System Development

Data analysis: As we are living in the “Informationage” so it is generally believed in today’s computing scenario that data or information is the most precious commodity. Therefore, data must be accurate. Complete, and readily available in the systems we design. So to keep it in proper shape, we have many tools available. For example: DFDs (Data Flow Diagrams), system flowcharts, connectivity Diagrams, Grid charts, and Decision Tables etc. it is beyond the scope of this course to discuss them in details here.

Analysis Report: once the analysis work is over, we need to document it in a presentable form to the higher management for their review and approval of the project. This report should have three parts: First, it should explain how the current system (manual or automated if exists) works. Second, it should explain the problems in the existing system, and finally it should describe the requirements for the new system and make recommendations for future.

Design: in this phase of SDLC, the analyst works on the preliminary (Logical) design, detail (physical) design, and then writes a detailed report.

  • Logical design: it describes the general functional capabilities of a proposed system. It reviews the system requirements and considers the major system components. Case tools and project management software (MS-Project, Gantt chart, PERT chart etc) may be used to accomplish this task. You will learn about these tools and software in some advanced course.
  • Physical design: it describes how a proposed system will deliver the general capabilities described in the Logical design. It will address the following points: output requirements, input requirements, storage requirements, processing requirements, and system control and backup/recovery.
  • Report: a detailed report on logical, physical design is to be submitted to the higher management along with some sort of presentation, explaining them the details of the proposed system.

Coding:  This is the core area of the system development process. It consists of writing the segments and programs, which will be coupled together in the shape of a complete system. It needs a lot of time, effort and budget to acquire a workable system. The program specifications, algorithms, flowcharts are given to the programmers/ software engineers to code the required programs. Off-the-Shelf-Components (already written programs) can also be used and embedded in the system to save time and effort.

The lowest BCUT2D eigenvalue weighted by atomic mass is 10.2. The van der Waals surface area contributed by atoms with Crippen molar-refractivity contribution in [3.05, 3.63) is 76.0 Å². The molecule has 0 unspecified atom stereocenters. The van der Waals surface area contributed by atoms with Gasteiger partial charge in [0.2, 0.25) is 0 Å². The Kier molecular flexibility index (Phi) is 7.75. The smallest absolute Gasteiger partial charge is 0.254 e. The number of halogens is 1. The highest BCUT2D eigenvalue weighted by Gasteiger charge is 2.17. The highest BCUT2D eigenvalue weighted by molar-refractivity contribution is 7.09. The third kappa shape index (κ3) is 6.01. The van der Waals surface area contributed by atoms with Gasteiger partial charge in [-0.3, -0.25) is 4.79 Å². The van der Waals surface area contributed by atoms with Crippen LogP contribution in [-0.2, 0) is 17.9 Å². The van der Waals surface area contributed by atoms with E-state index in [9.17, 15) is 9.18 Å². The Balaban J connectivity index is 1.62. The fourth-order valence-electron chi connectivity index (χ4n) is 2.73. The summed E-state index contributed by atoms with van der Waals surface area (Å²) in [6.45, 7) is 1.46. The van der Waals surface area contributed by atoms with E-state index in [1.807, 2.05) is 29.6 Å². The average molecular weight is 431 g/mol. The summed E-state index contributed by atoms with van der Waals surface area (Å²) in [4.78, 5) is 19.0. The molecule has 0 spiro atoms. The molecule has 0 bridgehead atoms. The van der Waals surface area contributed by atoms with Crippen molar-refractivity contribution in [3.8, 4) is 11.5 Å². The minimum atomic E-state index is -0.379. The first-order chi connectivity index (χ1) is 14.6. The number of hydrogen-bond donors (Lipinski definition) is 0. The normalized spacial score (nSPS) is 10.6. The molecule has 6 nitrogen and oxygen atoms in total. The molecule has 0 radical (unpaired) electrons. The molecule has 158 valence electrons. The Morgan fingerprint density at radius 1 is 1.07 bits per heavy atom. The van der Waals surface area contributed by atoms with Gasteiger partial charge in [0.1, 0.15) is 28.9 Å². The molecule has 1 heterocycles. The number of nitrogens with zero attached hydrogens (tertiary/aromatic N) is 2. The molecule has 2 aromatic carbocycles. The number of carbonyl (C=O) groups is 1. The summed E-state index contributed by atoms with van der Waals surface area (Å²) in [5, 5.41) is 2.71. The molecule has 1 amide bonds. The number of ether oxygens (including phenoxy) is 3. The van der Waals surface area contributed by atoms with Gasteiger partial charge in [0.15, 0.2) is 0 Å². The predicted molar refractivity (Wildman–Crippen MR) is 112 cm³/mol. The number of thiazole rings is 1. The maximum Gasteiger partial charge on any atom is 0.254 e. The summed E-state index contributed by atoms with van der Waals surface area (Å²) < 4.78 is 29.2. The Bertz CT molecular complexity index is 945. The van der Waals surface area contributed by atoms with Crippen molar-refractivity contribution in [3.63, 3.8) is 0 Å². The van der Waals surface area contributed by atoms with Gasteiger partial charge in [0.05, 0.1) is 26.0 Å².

Testing: Having proper hardware acquired, the programs can be tested in two stages:

  • Unit-testing: it is also called modular testing where individual modules, programs can be tested using test (sample) data.
  • System-testing: in this, parts or modules are linked together to test their workability as a one system. Actual data may be used to do the system testing and at the same time, erroneous data can also be used to check  whether the system fails or not.

Id the system passes all the tests, we can implement the system on the servers, so that the organization and other clients can use it.

Implementation: this activity consists of transferring the hardware, software and data (files, database etc) to the new working environment (server). Users of the system are also trained in this phase. Implementation may be achieved in five steps:

  • Direct implementation: in this way, the users start using the new system right away and stop working on the old one.
  • Parallel implementation: Using this approach, the new and old systems are used side by side until it is felt that the new system is quite reliable.
  • Phased Implementation: in this approach, the new and old systems are used side by side until it is felt that the new system is quite reliable.
  • Pilot Implementation: this type of implementation allows us to implement the complete system but to a selected group of users or selected departments.
  • Users Training: involving the users in the SDLC process from the beginning and ensuring their proper training is very much essential throughout the system design activity. A variety of methods/ tools are used to do so i.e. Instruction Manual, Videotapes/CDs, and lectures etc. the training may be conducted “in-house” or it may be “Contracted Out”.
Comment: in general, the pilot and phased implementation are the most favored and popular approaches to implement the systems. Phased approach is preferable for organizations where different types of functions are carried out whereas Pilot approach is preferred where almost same type of work is going on in the organization.

 Maintenance: the last phase adjusts and improves the system by considering the users evaluation, feedback, and enhancements based on their due recommendations. In this phase, due maintenance and help is also provided to the users against their queries, problems, and ambiguities.

System Development